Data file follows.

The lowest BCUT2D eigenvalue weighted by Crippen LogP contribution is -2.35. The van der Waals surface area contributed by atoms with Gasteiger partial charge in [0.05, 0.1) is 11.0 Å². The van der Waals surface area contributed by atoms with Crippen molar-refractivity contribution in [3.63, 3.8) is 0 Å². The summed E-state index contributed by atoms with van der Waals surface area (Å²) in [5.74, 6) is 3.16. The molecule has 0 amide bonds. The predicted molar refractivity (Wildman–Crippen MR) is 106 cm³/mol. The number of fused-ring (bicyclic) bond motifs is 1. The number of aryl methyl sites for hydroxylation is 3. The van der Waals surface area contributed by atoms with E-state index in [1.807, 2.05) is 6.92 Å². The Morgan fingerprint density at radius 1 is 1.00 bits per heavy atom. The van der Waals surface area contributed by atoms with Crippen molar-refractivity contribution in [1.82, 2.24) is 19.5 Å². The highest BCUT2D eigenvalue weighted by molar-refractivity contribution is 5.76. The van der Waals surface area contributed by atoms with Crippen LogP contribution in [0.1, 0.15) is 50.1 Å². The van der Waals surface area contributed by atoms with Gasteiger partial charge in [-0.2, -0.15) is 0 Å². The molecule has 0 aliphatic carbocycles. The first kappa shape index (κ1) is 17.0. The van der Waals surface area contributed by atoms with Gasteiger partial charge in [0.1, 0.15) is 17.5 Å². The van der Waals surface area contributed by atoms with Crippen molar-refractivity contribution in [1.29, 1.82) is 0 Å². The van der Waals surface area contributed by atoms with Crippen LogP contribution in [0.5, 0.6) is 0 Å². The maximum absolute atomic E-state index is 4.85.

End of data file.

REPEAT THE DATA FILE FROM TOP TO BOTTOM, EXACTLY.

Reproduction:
The lowest BCUT2D eigenvalue weighted by Crippen LogP contribution is -2.35. The van der Waals surface area contributed by atoms with Gasteiger partial charge in [0.05, 0.1) is 11.0 Å². The van der Waals surface area contributed by atoms with Crippen molar-refractivity contribution in [3.63, 3.8) is 0 Å². The summed E-state index contributed by atoms with van der Waals surface area (Å²) in [5.74, 6) is 3.16. The molecule has 0 amide bonds. The predicted molar refractivity (Wildman–Crippen MR) is 106 cm³/mol. The number of fused-ring (bicyclic) bond motifs is 1. The number of aryl methyl sites for hydroxylation is 3. The van der Waals surface area contributed by atoms with E-state index in [1.807, 2.05) is 6.92 Å². The Morgan fingerprint density at radius 1 is 1.00 bits per heavy atom. The van der Waals surface area contributed by atoms with Crippen molar-refractivity contribution in [1.82, 2.24) is 19.5 Å². The highest BCUT2D eigenvalue weighted by molar-refractivity contribution is 5.76. The van der Waals surface area contributed by atoms with Crippen LogP contribution in [0.1, 0.15) is 50.1 Å². The van der Waals surface area contributed by atoms with Gasteiger partial charge in [-0.2, -0.15) is 0 Å². The molecule has 0 aliphatic carbocycles. The first kappa shape index (κ1) is 17.0. The van der Waals surface area contributed by atoms with Gasteiger partial charge in [0.1, 0.15) is 17.5 Å². The van der Waals surface area contributed by atoms with Crippen molar-refractivity contribution in [1.29, 1.82) is 0 Å². The van der Waals surface area contributed by atoms with Crippen LogP contribution in [0.5, 0.6) is 0 Å². The maximum absolute atomic E-state index is 4.85.